Top merchants include Adobe, Vimeo, and Nike, among many more. They’re a huge commerce platform, too, working with 60,000 publishers around the globe. Some are big players (Condé Nast, Verizon, Hearst, Meredith, and Time Inc.), but Skimlinks also works with a portfolio of smaller bloggers and content sites.

Still, getting into the Skimlinks program isn’t guaranteed:

“In terms of publishers we're looking for, we actually already work with most of the large players – if you think of an enterprise publisher we probably work with them, but we do still accept new publishers all the time. We have a fairly rigorous approval process, so only about 20% of applications will be admitted to the network, but we're always happy to bring onboard new quality content publishers,” Skimlinks PR person Angus Quinn explains.

The lockdown hasn’t hurt Skimlinks either. Commissions grew 192% across April, and over 1,000 new merchants joined their network, boosting revenues by 160% since the beginning of April. They’re growing fast. If you have a small but high-quality audience, don’t let the fact that only 20% of applicants are accepted scare you away.

Top Publications: Conde Nast, Verizon, Hearst

Best for: Bloggers, news publishers

eBay Partner Network

The eBay affiliate program brings the same basic appeal that Amazon’s originally did – truly massive customer base. eBay is a huge ecommerce platform, earning an annual revenue north of $10 billion in 2018 alone. Granted, Amazon still outclasses it, but eBay is such a large pie that even a tiny slice goes a long way.

The rates vary by country (you can check them out over here), but overall… they’re only okay, with most US product categories offering commissions of 2-5%, and none higher than 6%.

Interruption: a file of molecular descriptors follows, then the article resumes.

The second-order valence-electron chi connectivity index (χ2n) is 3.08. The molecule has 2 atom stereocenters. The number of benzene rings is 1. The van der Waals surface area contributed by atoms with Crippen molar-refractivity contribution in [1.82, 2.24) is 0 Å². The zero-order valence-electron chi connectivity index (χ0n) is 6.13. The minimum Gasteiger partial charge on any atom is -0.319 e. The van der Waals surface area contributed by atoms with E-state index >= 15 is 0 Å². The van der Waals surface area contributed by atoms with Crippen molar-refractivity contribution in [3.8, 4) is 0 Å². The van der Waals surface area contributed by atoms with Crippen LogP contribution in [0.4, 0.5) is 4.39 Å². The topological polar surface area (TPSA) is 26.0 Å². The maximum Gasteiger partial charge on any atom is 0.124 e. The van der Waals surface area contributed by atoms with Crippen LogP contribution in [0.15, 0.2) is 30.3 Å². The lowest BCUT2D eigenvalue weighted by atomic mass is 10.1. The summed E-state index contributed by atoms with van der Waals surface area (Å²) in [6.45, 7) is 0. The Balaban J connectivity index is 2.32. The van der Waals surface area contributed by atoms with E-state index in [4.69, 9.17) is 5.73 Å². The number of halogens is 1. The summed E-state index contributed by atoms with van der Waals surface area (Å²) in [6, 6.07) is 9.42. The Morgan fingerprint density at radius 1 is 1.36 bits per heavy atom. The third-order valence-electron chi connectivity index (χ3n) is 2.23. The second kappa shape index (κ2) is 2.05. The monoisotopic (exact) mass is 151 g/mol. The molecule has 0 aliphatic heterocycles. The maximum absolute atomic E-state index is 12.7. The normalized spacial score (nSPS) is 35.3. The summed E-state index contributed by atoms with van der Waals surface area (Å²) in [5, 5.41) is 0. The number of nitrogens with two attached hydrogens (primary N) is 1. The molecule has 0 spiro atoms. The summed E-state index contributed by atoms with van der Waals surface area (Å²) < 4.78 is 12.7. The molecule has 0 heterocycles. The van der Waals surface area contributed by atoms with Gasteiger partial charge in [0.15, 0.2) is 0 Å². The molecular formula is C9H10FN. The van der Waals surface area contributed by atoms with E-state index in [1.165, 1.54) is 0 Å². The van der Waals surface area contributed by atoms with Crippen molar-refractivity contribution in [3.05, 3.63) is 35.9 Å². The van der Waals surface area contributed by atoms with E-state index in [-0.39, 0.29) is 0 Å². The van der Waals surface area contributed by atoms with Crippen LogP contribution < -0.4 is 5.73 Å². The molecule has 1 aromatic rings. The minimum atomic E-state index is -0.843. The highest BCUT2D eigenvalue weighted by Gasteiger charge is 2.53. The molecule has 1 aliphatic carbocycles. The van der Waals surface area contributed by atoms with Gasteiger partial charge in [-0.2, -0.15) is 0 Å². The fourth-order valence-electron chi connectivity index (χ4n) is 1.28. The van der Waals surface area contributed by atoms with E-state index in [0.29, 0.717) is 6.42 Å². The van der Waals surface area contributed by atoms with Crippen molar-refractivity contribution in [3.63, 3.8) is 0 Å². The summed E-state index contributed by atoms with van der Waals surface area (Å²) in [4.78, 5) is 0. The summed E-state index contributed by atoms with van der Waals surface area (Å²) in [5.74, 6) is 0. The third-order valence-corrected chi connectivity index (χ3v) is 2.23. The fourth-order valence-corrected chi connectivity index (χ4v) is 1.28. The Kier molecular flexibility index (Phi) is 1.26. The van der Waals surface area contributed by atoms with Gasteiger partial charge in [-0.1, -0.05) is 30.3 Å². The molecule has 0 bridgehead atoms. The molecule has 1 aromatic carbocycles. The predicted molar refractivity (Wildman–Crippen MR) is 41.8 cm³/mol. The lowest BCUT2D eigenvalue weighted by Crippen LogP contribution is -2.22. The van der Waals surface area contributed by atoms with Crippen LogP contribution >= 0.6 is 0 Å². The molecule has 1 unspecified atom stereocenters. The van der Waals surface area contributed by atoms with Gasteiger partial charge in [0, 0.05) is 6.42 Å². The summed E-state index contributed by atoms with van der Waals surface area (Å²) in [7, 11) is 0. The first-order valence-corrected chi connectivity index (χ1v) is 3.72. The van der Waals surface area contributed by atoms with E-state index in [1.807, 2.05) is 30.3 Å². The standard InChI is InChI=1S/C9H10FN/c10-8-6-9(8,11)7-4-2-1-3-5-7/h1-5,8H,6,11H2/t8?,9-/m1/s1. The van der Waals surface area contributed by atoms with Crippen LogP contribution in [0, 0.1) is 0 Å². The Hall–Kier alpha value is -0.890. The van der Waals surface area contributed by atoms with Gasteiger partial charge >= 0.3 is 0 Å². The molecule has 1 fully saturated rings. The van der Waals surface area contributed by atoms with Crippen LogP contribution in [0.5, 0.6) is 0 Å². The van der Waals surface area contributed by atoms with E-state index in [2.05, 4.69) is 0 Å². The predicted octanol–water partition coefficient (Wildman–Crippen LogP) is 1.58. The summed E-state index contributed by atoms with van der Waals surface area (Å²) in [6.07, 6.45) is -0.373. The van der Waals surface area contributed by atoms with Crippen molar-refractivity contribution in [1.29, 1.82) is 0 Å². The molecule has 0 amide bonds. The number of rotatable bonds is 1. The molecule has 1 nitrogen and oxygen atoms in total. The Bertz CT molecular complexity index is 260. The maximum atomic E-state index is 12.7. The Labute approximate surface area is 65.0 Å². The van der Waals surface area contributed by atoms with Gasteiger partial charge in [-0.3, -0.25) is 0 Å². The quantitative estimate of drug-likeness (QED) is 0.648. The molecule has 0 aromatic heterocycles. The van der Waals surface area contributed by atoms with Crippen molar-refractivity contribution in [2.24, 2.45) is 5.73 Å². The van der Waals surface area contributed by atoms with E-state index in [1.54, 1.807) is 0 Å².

Worse, the eBay network made a big change in 2019, rolling back the length of time that an affiliate link remains active after it’s clicked – this went from seven days to just 24 hours. In other words, a customer who clicks through your eBay link will earn you a commission on any sales only if a purchase is made within the next day. That’s a big deal because of eBay auctions – many customers like to wait until the final hours of an auction to place their bid in hopes of keeping anyone else from upping the price.

The eBay network is attractive to publishers who want a large customer base and are devoted to abstaining from Amazon, or to those with a particularly eBay-friendly approach. For everyone else, it’ll be tough to break away from Amazon’s larger network, even after Amazon’s recent affiliate rate downgrades.

Best for: Hobbyists, eBay lovers

Other Networks

Affiliate networks aren’t quite the same as affiliate programs, although many use the terms interchangeably (like the eBay Partner Network, which is an affiliate program despite having ‘network’ right there in the name).

A network aggregates programs, offering access to a selection of them. They’re also more difficult to get into, but are worth it for access to a wide range of vendors’ affiliate programs: Skimlinks, and Narrativ are networks, which is why they offer a range of merchants but are tough to get into. You can check out even more networks if you’d like (here’s a list of a dozen), and it’s worth looking into if you’re a website large enough to get in.

Once the pandemic lockdowns are over around the world, the affiliate program landscape may look entirely different. Amazon is unlikely to be going anywhere, but every other affiliate network and program out there will definitely be healthier. The only question is if it’ll stay that way, or if the affiliate world will revert to the same Amazon-dominated industry it was before, even despite Amazon’s fee cuts.

Put in the work to find a great Amazon substitute now, and your publication may help tip the balance towards a more robust affiliate ecosystem.

Selling your own products online? See our guide to the Best Ecommerce Website Builders

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Adam is a writer at Tech.co and has worked as a tech writer, blogger and copy editor for the last decade. He's also a Forbes Contributor on the publishing industry (and Digital Book World 2018 award finalist) and has appeared in publications including Popular Mechanics and IDG Connect. When not glued to TechMeme, he loves obsessing over 1970s sci-fi art.